The diaspora of Laotians living outside of the country of Laos spans all over, from France to Australia, Argentina and the United States. This is a result of war - three to be exact, all happening simultaneously: the Lao Civil War, the neighboring Vietnam War and perhaps the most devastating, the U.S. Secret War in Laos - a military campaign that averaged a planeload of bombs every 8 minutes, for 24 hours for 9 years, giving Laos the title of the most bombed country in the world. What makes Lao Americans so unique then, is their experience living in the very country that nearly destroyed their own homeland.
Artists have frequently been referred to as voices for the people, and their work often utilized as tools for social change. Highlighting artists who are creating work gives us a chance to shine a spotlight on the Lao American experience. Conducting one-on-one interviews and sharing online submissions through the mediums of words, pictures and videos, we get personal accounts of an overlooked history. Whether traditional khaen musician or contemporary neo illustrationist painter, whether refugee survivor, descendant of the royal Lao family or adopted son of a former soldier, we believe that all of our stories are important to the narrative of Lao America.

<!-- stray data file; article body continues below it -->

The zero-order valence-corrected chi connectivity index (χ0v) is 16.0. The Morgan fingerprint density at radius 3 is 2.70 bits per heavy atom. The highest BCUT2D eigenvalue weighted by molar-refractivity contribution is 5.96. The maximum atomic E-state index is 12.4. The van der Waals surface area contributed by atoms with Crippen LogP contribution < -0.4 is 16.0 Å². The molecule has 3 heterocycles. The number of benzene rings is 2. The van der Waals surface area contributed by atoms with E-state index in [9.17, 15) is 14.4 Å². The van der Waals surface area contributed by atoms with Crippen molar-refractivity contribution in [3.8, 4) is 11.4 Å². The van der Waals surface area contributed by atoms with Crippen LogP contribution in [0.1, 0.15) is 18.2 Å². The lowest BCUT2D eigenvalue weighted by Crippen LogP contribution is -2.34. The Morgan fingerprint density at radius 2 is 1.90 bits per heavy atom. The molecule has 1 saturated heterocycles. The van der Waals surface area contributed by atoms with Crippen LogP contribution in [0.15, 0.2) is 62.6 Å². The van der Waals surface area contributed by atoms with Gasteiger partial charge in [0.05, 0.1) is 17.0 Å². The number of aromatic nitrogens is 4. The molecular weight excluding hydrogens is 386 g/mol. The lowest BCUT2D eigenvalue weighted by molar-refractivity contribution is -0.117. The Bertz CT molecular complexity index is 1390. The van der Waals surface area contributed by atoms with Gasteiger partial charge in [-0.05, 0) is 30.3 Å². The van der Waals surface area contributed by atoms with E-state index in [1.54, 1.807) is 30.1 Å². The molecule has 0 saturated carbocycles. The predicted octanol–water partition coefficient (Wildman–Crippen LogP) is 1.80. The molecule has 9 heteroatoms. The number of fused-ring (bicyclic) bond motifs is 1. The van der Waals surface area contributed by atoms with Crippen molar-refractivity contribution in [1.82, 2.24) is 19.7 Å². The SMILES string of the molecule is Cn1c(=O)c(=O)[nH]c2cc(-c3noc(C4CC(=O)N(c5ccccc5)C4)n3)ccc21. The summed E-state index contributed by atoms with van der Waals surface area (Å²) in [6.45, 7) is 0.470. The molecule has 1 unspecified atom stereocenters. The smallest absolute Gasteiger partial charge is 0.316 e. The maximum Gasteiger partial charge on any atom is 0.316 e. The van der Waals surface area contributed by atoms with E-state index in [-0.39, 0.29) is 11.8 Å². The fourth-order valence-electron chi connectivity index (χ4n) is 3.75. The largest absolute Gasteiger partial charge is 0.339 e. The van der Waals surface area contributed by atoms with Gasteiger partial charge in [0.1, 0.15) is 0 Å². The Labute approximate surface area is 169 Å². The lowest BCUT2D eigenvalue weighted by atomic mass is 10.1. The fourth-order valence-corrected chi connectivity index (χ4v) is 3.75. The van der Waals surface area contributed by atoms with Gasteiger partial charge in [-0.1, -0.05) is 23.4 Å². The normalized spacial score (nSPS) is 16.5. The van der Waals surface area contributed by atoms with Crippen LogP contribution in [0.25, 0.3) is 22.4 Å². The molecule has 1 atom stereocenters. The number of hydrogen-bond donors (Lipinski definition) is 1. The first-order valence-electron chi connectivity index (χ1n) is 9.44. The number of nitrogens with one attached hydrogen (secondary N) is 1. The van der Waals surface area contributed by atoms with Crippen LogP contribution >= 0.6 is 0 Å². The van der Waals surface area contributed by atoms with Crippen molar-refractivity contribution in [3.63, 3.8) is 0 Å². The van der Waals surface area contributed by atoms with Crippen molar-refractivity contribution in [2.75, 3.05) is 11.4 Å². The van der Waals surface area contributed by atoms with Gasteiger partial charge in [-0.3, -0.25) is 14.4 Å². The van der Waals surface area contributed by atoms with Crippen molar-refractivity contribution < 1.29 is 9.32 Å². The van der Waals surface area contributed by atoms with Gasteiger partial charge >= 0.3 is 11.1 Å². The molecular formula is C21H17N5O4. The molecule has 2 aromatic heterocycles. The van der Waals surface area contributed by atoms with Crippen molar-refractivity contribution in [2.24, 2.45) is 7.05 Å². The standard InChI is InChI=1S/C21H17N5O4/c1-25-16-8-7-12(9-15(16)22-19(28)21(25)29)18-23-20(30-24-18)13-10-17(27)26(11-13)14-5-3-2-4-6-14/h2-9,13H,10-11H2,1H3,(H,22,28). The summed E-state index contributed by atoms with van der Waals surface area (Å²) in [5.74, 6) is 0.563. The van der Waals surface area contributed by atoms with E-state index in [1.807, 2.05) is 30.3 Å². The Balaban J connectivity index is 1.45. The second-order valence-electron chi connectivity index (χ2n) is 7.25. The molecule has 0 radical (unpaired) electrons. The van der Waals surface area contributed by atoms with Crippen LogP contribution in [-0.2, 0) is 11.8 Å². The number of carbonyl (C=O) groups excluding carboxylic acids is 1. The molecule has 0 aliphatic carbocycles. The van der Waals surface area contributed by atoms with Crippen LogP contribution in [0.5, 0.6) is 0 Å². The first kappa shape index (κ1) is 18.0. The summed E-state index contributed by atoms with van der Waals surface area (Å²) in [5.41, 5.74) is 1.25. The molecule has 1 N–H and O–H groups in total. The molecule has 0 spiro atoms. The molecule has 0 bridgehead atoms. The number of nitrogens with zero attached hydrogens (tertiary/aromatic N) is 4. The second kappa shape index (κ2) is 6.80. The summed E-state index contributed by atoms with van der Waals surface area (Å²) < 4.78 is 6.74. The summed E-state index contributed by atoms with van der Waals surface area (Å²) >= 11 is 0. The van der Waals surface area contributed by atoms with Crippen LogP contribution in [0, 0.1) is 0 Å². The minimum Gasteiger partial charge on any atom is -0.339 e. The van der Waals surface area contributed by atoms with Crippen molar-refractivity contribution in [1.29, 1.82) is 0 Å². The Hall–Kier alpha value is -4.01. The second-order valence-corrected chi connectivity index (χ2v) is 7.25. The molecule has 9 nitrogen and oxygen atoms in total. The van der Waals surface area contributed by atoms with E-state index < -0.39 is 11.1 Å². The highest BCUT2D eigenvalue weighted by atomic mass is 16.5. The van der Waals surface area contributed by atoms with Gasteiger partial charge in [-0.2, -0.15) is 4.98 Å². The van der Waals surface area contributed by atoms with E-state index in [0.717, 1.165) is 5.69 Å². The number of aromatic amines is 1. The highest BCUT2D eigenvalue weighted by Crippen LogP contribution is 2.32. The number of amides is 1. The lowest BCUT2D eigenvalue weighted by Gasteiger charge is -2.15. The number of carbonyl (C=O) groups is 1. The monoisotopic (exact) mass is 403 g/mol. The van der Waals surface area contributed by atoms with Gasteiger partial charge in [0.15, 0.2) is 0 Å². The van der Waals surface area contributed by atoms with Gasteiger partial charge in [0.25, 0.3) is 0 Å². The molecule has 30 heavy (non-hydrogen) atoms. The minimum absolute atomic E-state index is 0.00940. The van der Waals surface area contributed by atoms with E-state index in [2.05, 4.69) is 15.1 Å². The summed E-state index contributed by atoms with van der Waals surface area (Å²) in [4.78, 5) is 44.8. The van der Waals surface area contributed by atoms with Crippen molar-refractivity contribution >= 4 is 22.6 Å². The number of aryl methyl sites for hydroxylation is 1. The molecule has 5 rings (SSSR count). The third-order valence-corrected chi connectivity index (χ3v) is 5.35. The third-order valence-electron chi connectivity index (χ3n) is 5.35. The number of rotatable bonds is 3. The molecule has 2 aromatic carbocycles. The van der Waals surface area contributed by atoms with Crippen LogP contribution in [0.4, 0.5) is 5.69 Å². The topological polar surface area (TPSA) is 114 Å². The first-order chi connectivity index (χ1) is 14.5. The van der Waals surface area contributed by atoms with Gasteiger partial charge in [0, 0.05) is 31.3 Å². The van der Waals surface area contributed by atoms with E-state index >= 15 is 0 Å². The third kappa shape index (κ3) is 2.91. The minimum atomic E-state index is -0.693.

Today we integrate storytelling with art, seeking to engage community members to share our own personal stories, allowing us to do it in the way we want it to be done, seen and heard. This adds our voices to the larger collective narrative that makes us uniquely Lao American. It acknowledges the work of Lao American artists already sharing their own stories while giving voice to those who cannot do so for themselves, in the hopes of healing the scars of war and beginning the process of regular intercultural, intergenerational exchanges.
It started with one Lao artist meeting another Lao artist. Then another, and another, until we realized we were all telling similar stories though our work - work that had been recognized in the arts world, and that although reflected our culture and community, did not actively seek to engage the very people who inspired it. Until now.
Meet Manila and Kris, the Brooklyn-based duo behind #IEatLaoFood. For our very first House Guest Series we took a trip to Manila's childhood home in Syracuse, New York, where Kris' first taste of his mom's steamed fish became her favorite Lao dish and where his father has turned the house into a mini-museum of their family history.
We'd like to hear from you! Our online submissions page page is where stories live. We're looking for anything and everything - all stories are welcomed. Just send a picture with as few or many words to describe who, when, where and what's happening. If you're not sure, feel free to get in touch with us and we'll help you out.